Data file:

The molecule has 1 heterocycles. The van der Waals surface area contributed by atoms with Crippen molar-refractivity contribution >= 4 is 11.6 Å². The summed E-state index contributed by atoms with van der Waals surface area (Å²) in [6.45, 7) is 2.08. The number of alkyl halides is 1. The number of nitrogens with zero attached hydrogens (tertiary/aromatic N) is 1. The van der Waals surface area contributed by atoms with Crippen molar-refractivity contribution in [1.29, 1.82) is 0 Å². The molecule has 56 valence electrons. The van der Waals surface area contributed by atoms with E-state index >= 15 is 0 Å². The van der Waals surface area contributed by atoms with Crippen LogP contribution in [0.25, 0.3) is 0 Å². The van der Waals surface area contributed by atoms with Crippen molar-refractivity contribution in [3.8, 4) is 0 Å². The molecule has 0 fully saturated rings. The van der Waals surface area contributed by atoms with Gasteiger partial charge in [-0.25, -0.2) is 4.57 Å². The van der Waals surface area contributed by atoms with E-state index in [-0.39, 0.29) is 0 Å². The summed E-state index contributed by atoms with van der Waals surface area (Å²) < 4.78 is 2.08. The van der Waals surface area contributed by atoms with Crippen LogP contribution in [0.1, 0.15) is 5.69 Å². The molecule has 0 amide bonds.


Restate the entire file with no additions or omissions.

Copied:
The molecule has 1 heterocycles. The van der Waals surface area contributed by atoms with Crippen molar-refractivity contribution >= 4 is 11.6 Å². The summed E-state index contributed by atoms with van der Waals surface area (Å²) in [6.45, 7) is 2.08. The number of alkyl halides is 1. The number of nitrogens with zero attached hydrogens (tertiary/aromatic N) is 1. The van der Waals surface area contributed by atoms with Crippen molar-refractivity contribution in [1.29, 1.82) is 0 Å². The molecule has 56 valence electrons. The van der Waals surface area contributed by atoms with E-state index >= 15 is 0 Å². The van der Waals surface area contributed by atoms with Crippen LogP contribution in [0.25, 0.3) is 0 Å². The van der Waals surface area contributed by atoms with Crippen molar-refractivity contribution in [3.8, 4) is 0 Å². The molecule has 0 fully saturated rings. The van der Waals surface area contributed by atoms with Gasteiger partial charge in [-0.25, -0.2) is 4.57 Å². The van der Waals surface area contributed by atoms with E-state index in [-0.39, 0.29) is 0 Å². The summed E-state index contributed by atoms with van der Waals surface area (Å²) < 4.78 is 2.08. The van der Waals surface area contributed by atoms with Crippen LogP contribution in [0.1, 0.15) is 5.69 Å². The molecule has 0 amide bonds.